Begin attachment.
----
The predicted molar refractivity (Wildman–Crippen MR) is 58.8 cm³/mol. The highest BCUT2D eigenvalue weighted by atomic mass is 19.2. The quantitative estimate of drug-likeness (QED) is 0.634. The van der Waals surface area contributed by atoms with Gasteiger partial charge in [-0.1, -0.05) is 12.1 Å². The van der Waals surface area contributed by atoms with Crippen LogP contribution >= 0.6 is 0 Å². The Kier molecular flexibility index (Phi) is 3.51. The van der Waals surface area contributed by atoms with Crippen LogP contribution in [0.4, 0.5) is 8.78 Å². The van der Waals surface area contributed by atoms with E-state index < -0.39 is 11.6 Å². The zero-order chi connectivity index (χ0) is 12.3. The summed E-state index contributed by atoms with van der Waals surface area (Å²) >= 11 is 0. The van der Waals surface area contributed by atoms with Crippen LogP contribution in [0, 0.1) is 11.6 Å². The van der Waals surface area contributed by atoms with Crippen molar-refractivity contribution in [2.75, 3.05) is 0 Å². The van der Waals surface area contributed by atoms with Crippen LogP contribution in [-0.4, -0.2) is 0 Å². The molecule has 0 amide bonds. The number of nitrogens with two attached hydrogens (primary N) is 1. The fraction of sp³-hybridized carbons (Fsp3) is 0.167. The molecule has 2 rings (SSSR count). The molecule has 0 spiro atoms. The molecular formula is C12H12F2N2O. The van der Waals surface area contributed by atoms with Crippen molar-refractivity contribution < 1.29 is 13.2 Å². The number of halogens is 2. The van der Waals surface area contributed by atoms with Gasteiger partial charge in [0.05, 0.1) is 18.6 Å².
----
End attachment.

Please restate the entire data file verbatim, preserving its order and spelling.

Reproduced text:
The predicted molar refractivity (Wildman–Crippen MR) is 58.8 cm³/mol. The highest BCUT2D eigenvalue weighted by atomic mass is 19.2. The quantitative estimate of drug-likeness (QED) is 0.634. The van der Waals surface area contributed by atoms with Gasteiger partial charge in [-0.1, -0.05) is 12.1 Å². The van der Waals surface area contributed by atoms with Crippen LogP contribution >= 0.6 is 0 Å². The Kier molecular flexibility index (Phi) is 3.51. The van der Waals surface area contributed by atoms with Crippen LogP contribution in [0.4, 0.5) is 8.78 Å². The van der Waals surface area contributed by atoms with E-state index < -0.39 is 11.6 Å². The zero-order chi connectivity index (χ0) is 12.3. The summed E-state index contributed by atoms with van der Waals surface area (Å²) >= 11 is 0. The van der Waals surface area contributed by atoms with Crippen LogP contribution in [0, 0.1) is 11.6 Å². The van der Waals surface area contributed by atoms with Crippen molar-refractivity contribution in [2.75, 3.05) is 0 Å². The van der Waals surface area contributed by atoms with Crippen LogP contribution in [-0.4, -0.2) is 0 Å². The molecule has 0 amide bonds. The number of nitrogens with two attached hydrogens (primary N) is 1. The fraction of sp³-hybridized carbons (Fsp3) is 0.167. The molecule has 2 rings (SSSR count). The molecule has 0 spiro atoms. The molecular formula is C12H12F2N2O. The van der Waals surface area contributed by atoms with Crippen molar-refractivity contribution < 1.29 is 13.2 Å². The number of halogens is 2. The van der Waals surface area contributed by atoms with Gasteiger partial charge in [0.05, 0.1) is 18.6 Å².